The virus posesses two main update mechanisms.
The most visible is the HTTP or web mechanism whereby each infected machine checks
500 of the 50000 possible update URLs every day, for a neat 1 in a hundred
chance to get an update. This mechanism is obviously pretty slow, by itself,
but its speed does not depend on the number of machines which are infected. If
one of the links remains up and serving the update for a hundred days, the
whole virus network is updated.
The P2P update system is less visible. Its only requirement is to somehow introduce
on the Internet a new machine (or several hundred) which are already updated
and accessible from anywhere.
One could do so by using an alternate infection mechanism such as malicious e-mail
or a trojanized version of the virus planted on a file sharing network or even,
for spy-movie drama, by leaving a USB drive which contains the virus unattended
on a park bench.
Using this system, an infected machine checks arround 600 IP addresses(of the total
of roughly 3.3 billion usable IP addresses) every hour, in an attempt to find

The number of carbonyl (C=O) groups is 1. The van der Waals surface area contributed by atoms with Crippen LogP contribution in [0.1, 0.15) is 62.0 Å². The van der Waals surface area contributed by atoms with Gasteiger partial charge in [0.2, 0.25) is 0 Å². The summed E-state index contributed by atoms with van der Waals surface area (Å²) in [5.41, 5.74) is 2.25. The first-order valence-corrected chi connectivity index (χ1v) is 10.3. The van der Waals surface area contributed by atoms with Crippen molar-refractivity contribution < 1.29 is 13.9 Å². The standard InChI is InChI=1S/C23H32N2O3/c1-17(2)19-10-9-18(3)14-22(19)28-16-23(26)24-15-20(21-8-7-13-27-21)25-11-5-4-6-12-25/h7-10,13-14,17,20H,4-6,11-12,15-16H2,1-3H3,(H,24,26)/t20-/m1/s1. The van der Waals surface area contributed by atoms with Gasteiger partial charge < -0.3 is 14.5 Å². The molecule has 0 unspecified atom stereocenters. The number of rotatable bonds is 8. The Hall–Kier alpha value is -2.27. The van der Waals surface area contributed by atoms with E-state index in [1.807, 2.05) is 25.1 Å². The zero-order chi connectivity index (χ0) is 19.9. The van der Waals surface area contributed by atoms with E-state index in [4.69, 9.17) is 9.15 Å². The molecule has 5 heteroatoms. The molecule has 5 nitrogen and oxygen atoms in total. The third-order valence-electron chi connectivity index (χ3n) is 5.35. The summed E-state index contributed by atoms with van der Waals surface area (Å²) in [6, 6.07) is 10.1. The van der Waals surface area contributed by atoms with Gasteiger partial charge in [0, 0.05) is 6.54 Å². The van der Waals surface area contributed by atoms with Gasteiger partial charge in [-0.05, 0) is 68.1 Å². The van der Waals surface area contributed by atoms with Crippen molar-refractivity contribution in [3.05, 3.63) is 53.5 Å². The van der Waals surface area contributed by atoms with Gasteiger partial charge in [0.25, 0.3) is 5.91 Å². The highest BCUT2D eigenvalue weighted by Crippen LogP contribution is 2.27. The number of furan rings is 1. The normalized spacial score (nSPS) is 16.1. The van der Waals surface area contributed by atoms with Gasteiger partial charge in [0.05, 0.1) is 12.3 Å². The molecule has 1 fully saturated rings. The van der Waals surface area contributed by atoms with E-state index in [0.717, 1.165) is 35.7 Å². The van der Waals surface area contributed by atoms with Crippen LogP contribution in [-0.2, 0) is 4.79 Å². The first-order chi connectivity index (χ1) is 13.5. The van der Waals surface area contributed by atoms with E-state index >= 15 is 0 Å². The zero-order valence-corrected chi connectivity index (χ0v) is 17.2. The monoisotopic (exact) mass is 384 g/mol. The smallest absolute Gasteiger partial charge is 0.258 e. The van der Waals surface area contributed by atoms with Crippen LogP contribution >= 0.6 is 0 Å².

other infected machines which have more recent code and update itself.
Now, let’s assume a network of 10 million infected computers (a pessimistic estimate),
of which only one runs an updated version of the virus. The probability for an
infected machine to find the single existing updated machine, in the first try,
is 1 in three billion.
It seems vanishingly small, but we have 10 million machines to play with, 600 tries
per hour each (or a total of 6 billion tries), so we can be very sure that the
updated code _will_ be found within the hour.
The simple, scary logic of exponential growth then takes over. Finding one of two
machines is twice as easy, one of four even easier and the ball keeps rolling
until, using this system, the entire network could be updated in just 16 hours
or thereabouts. A smaller network will take longer, but not much longer.
Combine the two systems (I’ll spare you, again, the gory mathematical details) and you
get an approximate time of 9 hours for a full 10 million-strong network update.
But is the speedup of using the HTTP mechanism worth it, from a virus writer’s
point of view? Considering that every security researcher and company worth
their salt is monitoring the 50000 URLs, no, not really.
It’s vastly more probable that the author or authors are keeping the http option in
reserve and relying on P2P for regular updates.
Conficker is here to stay, in other words. Our only valid options, as always, are to
immunize everyone against new versions and to slowly clean up the